Campaigners calling for stricter measures against second homes have held a protest outside the headquarters of Gwynedd Council today.

The 'Hawl i Fyw Adra' (right to live at home) campaign wants the local authority to take urgent action to resolve the housing crisis which the protestors argue is "killing" their communities. 

Gwynedd Council figures state that 60% of residents are currently priced out of the housing market with around 11% of the county’s entire stock being used as second homes.

The protestors began marching from the National Welsh Language and Heritage Centre in Nant Gwrtheyrn this morning. It was a year on from their previous march from Nefyn.

At the beginning of the march, a spokesperson said: "We're starting this march in a fog and our communities are in a fog. 

"There is great uncertainty about the ability of our communities to continue to live. They are in danger. And neither the government nor the council are taking the issue seriously. 

READ MORE: How can the second homes crisis in Wales be fixed?

"A year has passed since we last walked to Caernarfon in protest. What have they been doing? They've been in a siesta for a whole year. 

"But they must get to grips with this and we have to wake them up."

The group had reached the Gwynedd Council offices in Caernarfon by 3pm, a journey of more than 15 miles. 

Musicians Elidyr Glyn and Gwilym Bowen Rhys led the protestors in a rendition of the song 'Safwn yn y Bwlch', which was origianally recorded by legendary Welsh language group, Hogia'r Wyddfa. 

The Plaid Cymru Dwyfor and Meirionnydd MP, Liz Saville-Roberts addressed the crowd in Caernarfon and urged the protestors to hold political leaders to account: "The open housing market is taking our futures away from us. It's taking the hope away from our young people and taking the hope away from our communities."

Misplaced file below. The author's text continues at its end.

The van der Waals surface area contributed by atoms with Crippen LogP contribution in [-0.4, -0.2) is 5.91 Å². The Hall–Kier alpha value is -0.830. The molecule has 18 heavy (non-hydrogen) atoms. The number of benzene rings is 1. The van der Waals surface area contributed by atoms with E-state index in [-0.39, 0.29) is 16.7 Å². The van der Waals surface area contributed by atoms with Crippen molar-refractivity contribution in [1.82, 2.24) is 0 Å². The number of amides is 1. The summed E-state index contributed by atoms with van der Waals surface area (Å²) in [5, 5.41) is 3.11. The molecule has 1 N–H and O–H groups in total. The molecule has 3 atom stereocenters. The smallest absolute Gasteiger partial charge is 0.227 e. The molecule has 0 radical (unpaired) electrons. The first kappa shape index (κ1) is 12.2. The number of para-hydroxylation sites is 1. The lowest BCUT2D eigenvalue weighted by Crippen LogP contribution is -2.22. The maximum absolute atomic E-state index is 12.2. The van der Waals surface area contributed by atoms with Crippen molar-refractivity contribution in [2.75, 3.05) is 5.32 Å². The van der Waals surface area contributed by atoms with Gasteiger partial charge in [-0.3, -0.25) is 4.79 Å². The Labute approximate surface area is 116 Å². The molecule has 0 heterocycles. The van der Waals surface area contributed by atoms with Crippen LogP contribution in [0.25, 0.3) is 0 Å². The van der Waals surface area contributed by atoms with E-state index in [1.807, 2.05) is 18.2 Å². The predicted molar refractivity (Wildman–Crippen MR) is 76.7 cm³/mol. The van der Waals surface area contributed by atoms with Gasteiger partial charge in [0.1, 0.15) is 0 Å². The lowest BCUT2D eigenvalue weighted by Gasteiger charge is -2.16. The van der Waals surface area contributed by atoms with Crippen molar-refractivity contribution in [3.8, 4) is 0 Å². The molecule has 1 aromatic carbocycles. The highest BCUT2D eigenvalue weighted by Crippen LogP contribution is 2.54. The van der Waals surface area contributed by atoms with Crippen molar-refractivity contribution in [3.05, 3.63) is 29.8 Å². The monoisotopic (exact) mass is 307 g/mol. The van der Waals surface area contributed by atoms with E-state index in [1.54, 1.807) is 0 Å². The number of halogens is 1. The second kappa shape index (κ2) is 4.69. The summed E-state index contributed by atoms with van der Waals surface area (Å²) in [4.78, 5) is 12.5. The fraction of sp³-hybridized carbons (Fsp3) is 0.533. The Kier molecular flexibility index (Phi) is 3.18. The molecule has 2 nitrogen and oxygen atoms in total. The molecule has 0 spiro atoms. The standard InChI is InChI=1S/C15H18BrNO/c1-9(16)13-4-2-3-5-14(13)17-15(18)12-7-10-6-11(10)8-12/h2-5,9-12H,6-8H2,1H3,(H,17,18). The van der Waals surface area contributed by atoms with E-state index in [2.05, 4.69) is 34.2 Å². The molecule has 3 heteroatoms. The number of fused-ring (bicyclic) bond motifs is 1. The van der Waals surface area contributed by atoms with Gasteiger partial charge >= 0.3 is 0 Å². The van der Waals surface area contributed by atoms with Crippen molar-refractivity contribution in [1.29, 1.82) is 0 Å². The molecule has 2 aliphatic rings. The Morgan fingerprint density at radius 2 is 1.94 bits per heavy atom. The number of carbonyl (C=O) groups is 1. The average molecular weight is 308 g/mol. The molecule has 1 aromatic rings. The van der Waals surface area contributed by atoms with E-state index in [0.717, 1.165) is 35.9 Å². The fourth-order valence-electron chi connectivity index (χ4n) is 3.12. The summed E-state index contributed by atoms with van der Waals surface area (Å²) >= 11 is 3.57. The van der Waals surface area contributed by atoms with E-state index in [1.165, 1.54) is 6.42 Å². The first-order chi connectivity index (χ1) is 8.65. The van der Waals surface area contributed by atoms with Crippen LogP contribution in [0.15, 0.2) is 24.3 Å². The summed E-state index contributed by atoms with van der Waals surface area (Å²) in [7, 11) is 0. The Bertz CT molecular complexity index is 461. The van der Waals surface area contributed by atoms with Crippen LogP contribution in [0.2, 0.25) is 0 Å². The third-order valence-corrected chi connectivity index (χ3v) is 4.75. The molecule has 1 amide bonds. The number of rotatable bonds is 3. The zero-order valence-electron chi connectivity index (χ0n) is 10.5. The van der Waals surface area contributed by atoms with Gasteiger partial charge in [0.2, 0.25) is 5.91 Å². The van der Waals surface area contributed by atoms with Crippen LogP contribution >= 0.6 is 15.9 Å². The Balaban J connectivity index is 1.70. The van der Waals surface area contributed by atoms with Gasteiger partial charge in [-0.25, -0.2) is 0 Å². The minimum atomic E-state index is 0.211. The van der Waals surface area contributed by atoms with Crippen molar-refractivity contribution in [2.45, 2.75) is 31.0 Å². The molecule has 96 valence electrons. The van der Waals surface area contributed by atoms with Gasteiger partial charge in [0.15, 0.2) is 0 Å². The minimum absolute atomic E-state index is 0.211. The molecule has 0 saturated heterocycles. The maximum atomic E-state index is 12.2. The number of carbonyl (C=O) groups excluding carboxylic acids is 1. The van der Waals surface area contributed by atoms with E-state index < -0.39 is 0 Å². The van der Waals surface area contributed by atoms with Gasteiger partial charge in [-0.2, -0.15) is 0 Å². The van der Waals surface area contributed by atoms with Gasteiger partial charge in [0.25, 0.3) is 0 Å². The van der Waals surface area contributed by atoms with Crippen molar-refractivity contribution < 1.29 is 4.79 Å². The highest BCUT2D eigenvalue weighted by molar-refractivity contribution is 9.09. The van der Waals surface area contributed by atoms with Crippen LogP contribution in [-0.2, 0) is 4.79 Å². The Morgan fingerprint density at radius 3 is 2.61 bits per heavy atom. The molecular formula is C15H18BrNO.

"It's not just that young people are forced to move away. But that our essential workers who run our essential services are unable to afford to live in our communities."

READ MORE: Cornish housing crisis recalls deep links with Wales

In July, the leader of Gwynedd Council, Dyfrig Siencyn, urged the Welsh Government to immediately close a tax “loophole” and directly intervene after describing promises to take action over a second homes crisis as “vague.”

Last month, the Welsh Government published a consultation considering a range of solutions to the housing crisis, including possible changes to local taxes to support local authorities in managing the impact of second homes and self-catered accommodation in their areas.

However, Cymdeithas yr Iaith, the Welsh Language Society, said the consultation document was "merely seeking views on open-ended questions, instead of setting out the clear, decisive and radical steps needed".

The open consultation closes on 17 November 2021.

Additional reporting from Gareth Williams, Local Democracy Reporter. 

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